She waited until she thought the signs of tears would have faded from her face before starting off for the parsonage. When she came to the gate at the edge of the grounds of Rosings, she peered up and down the lane. No one in sight.

She had not gone far when she encountered Colonel Fitzwilliam walking towards Rosings. After a brief jolt of fear, she realized he could not yet have spoken to Darcy. But he might still be aware of Darcy’s feelings for her, and that made her unaccountably nervous.

“Well met, Miss Bennet,” he said jovially. “I was just at the parsonage hoping to see you.”

“Now you have found me.” She forced a smile to her face. “I am on my way back there.”

“May I have the honor of walking with you?”

“It would be a pleasure.” Or at least a distraction. And perhaps she could take the opportunity to confirm Mr. Darcy’s story about Wickham. It would answer at least one of the million questions swirling in her head. “Colonel, I would like to ask you a question, if that would not be impertinent.”

“You may ask a question, and I will do my best to answer it.”

“Recently a troop of militia was stationed in the town where I live. Among them was a man who claimed acquaintance with Mr. Darcy, a Mr. Wickham. He told me –”

The usually affable Colonel looked thunderous. “Whatever Wickham told you is likely to be a lie. He is not to be trusted.”

She flushed. Now he would know how gullible she had been, too. “He said he had been a member of the Collegium, but that Mr. Darcy had him expelled because of his low birth.”

“Because of his low morals would be more accurate. Darcy should have reported him to the Collegium years before he did, but he kept giving Wickham warnings and hoping he would change. I could have told him that would never happen. Wickham is a gambler. He used illusions to change the appearance of his cards so he could win. He is a blackguard. I urge you to stay well away from him.”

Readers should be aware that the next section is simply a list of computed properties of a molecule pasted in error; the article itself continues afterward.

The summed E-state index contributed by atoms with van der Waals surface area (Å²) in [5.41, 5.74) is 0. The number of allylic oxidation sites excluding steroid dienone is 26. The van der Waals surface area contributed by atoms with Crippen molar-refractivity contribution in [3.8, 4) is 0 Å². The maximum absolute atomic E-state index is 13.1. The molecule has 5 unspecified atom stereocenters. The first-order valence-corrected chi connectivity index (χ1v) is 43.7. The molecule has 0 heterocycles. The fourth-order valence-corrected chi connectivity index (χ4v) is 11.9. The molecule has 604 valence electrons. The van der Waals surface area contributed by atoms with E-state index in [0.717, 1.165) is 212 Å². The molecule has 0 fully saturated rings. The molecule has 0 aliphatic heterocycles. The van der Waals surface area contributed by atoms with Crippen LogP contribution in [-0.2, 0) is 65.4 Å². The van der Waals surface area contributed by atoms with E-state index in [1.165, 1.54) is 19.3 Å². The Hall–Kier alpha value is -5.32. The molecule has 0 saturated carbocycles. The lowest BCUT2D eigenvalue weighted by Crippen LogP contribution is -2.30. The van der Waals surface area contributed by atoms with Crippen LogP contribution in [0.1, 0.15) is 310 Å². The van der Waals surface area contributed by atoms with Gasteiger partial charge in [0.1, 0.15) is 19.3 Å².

Wickham, who had seemed so sincere in his attentions to her. How utterly humiliating to discover what a fool she had been! “Thank you. I had been wondering if there might be more to a story than he had told me, and you have confirmed it.”

“I commend you for your perception. Wickham has such a charming manner with ladies. I have never yet known one who could see through his masquerade before it was too late.”

She looked away from him and said in a low voice, “You give me credit where none is due. I believed his blandishments until I was given reason to suspect him. I am mortified to discover I was so gullible.”

“You should not be. I have known experienced, sensible women who have fallen for his charm. I sometimes wonder if he uses magic to blind ladies to his failings.”

“That is a frightening thought.” But it made more sense than she cared to admit.

“Frightening indeed. There are very few mages who can cast glamour, but I suspect he may be one of them.”

“I thought only the fay could cast glamour,” she said.

“They are the masters of it, if the old stories are to be believed. Most mages are limited to illusions which can be easily detected by touch.”

Which would be worse, that he had fooled her with false charm or with magic? Time for a change of subject, or she would start crying again. “I hear that illusion has become more popular as decoration at society events in London.”

“True. It is amusing to attempt to pick out which one of the guests has cast the spells. At Lady Atherton’s ball last month, one wall appeared to open onto the desert and the Great Pyramids. It took two mages all day to weave that one.”
“Was it convincing?”